Question regarding dividends

Discussion in 'Trading' started by Darshan, Nov 30, 2010.

  1. Darshan


    What am I missing?

    There are some stocks that pay out huge dividends +20% and more...

    I've noticed that like a couple weeks prior to ex-dividend day the stocks will rally... makes sense, in anticipation of the ex-div people want to get their hands on a juicy dividend.

    And once they do... the stock drops.

    My question is why not get into the stock before the run up before ex-dividend day? They always do... and then either hod on and grad the dividend or just simple sell before the ex-div day.

    It seems like a no-brainer, thats why I'm feeling that I must be missing something.

    Perhaps someone can shed some light
  2. Different traders/investors can have different objectives and different tax consequences on capital gains and dividends. What can be "good" for one trader/investor isn't good for another. :cool:
  3. Darshan


    Yikes! Just read my post. My apologies about all the misspellings, etc.

    So your essentially saying that it is free money?

    The stock rallies before ex-dividend day to collect the dividend. That is free $$$?

    Not buying it... Anyone else?
  4. In the perfect world, the value of the stock at the close before the ex-dividend date will be equal to the value of the stock plus dividend when it opens on the ex-dividend date. But of course, we don't live in a perfect world. The ordinary vs. capital gain tax issue is just one example.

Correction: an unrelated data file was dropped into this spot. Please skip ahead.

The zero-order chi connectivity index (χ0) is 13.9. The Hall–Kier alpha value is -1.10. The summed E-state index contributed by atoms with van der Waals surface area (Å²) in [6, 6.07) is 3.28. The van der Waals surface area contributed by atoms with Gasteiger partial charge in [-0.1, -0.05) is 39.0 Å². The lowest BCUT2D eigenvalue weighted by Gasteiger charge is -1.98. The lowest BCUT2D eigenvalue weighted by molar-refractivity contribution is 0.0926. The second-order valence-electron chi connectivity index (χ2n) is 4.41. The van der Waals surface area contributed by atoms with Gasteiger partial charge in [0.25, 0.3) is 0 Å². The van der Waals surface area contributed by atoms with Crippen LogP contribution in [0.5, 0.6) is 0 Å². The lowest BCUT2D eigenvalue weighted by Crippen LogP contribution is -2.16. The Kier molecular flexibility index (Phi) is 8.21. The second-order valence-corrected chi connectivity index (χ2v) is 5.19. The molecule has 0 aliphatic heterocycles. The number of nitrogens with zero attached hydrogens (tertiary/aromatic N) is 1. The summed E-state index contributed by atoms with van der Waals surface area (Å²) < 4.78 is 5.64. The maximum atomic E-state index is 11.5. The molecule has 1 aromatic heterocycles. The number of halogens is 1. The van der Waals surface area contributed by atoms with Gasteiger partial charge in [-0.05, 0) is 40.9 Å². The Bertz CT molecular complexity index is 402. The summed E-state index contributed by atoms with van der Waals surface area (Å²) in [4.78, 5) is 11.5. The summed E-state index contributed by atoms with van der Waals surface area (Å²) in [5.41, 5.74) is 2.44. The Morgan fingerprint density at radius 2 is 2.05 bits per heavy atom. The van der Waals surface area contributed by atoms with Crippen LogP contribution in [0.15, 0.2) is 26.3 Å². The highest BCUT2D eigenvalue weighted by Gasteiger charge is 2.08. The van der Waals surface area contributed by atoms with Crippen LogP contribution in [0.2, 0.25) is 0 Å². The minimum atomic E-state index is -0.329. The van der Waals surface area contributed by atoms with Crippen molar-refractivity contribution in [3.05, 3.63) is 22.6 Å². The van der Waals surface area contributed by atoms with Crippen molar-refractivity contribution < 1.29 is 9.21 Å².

Perhaps the run up you are seeing is just after the dividend announcement. A 20% dividend is indicative of a company that the market thinks will either cut or eliminate their dividend. So the announcement of the regular/full dividend is a surprise and results in a run up.

    An observation I have made is that some stocks drop significantly more than the value of the dividend immediately after the dividend is earned, only to recover much of this loss over the next few days. But their are too many other variables involved. So my recommendation is to not play this game unless the company is one you're willing to hold as an investment should you not get the expected result.
  5. obvious free money laying out there and nobody else has noticed it? think about it.
  6. jharmon


    Think it's an edge?

    Backtest it!
  7. trade it with whatever share amount is minuscule to you and see what happens.
  8. timcar


    Dividends are good.
  9. lindq


    First, it is a bad idea to use the word 'ALWAYS' in the context of trading. Nothing always happens.

    Famous last words: "Well, Bob. It always happened before."

    Second, you can assume that 100,000 other people in the past 50 years have looked into dividend capture strategies.

    There is no edge there, because all news is already baked into the price.

    Dividends are nice. But it isn't a tradable event that you can consistently profit from.
  10. jharmon


    I disagree with the last sentence.

    All you need is an edge that few others have spotted or arbitraged.

    eg. Rather than just look at all dividends, maybe you look at a subset of stocks paying dividends, consistent historical dividends, trending stock, trending market, in a large cap index, possibly with other fundamental factors such as earnings, earnings surprises etc.

    You might also factor in a spread trade too to arb differences in treatment between options, single stock futures, CFDs etc.

    Just gotta find the edge, test it and trade it methodically (and know when it's broken).
    #10     Nov 30, 2010